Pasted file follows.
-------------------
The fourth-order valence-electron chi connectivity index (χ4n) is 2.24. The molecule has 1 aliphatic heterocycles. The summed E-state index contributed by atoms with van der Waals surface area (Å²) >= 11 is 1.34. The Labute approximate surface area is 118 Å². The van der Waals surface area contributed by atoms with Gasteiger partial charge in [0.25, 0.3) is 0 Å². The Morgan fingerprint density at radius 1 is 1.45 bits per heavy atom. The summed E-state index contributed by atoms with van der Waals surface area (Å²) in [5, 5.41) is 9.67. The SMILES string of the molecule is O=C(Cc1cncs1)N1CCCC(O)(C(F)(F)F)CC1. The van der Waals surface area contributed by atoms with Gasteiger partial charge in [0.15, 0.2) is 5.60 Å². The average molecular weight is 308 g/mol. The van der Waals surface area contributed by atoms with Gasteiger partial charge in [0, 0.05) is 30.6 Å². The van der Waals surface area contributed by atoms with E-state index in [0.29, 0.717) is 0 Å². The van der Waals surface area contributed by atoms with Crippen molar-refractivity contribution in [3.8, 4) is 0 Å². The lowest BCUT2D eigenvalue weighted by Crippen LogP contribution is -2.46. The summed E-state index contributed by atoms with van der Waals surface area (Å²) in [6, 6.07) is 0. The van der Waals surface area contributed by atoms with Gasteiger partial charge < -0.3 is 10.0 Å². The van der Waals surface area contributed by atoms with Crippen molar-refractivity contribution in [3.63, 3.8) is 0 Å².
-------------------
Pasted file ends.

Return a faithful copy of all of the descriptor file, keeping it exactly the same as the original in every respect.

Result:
The fourth-order valence-electron chi connectivity index (χ4n) is 2.24. The molecule has 1 aliphatic heterocycles. The summed E-state index contributed by atoms with van der Waals surface area (Å²) >= 11 is 1.34. The Labute approximate surface area is 118 Å². The van der Waals surface area contributed by atoms with Gasteiger partial charge in [0.25, 0.3) is 0 Å². The Morgan fingerprint density at radius 1 is 1.45 bits per heavy atom. The summed E-state index contributed by atoms with van der Waals surface area (Å²) in [5, 5.41) is 9.67. The SMILES string of the molecule is O=C(Cc1cncs1)N1CCCC(O)(C(F)(F)F)CC1. The van der Waals surface area contributed by atoms with Gasteiger partial charge in [0.15, 0.2) is 5.60 Å². The average molecular weight is 308 g/mol. The van der Waals surface area contributed by atoms with Gasteiger partial charge in [0, 0.05) is 30.6 Å². The van der Waals surface area contributed by atoms with E-state index in [0.29, 0.717) is 0 Å². The van der Waals surface area contributed by atoms with Crippen molar-refractivity contribution in [3.8, 4) is 0 Å². The lowest BCUT2D eigenvalue weighted by Crippen LogP contribution is -2.46. The summed E-state index contributed by atoms with van der Waals surface area (Å²) in [6, 6.07) is 0. The van der Waals surface area contributed by atoms with Gasteiger partial charge < -0.3 is 10.0 Å². The van der Waals surface area contributed by atoms with Crippen molar-refractivity contribution in [3.63, 3.8) is 0 Å².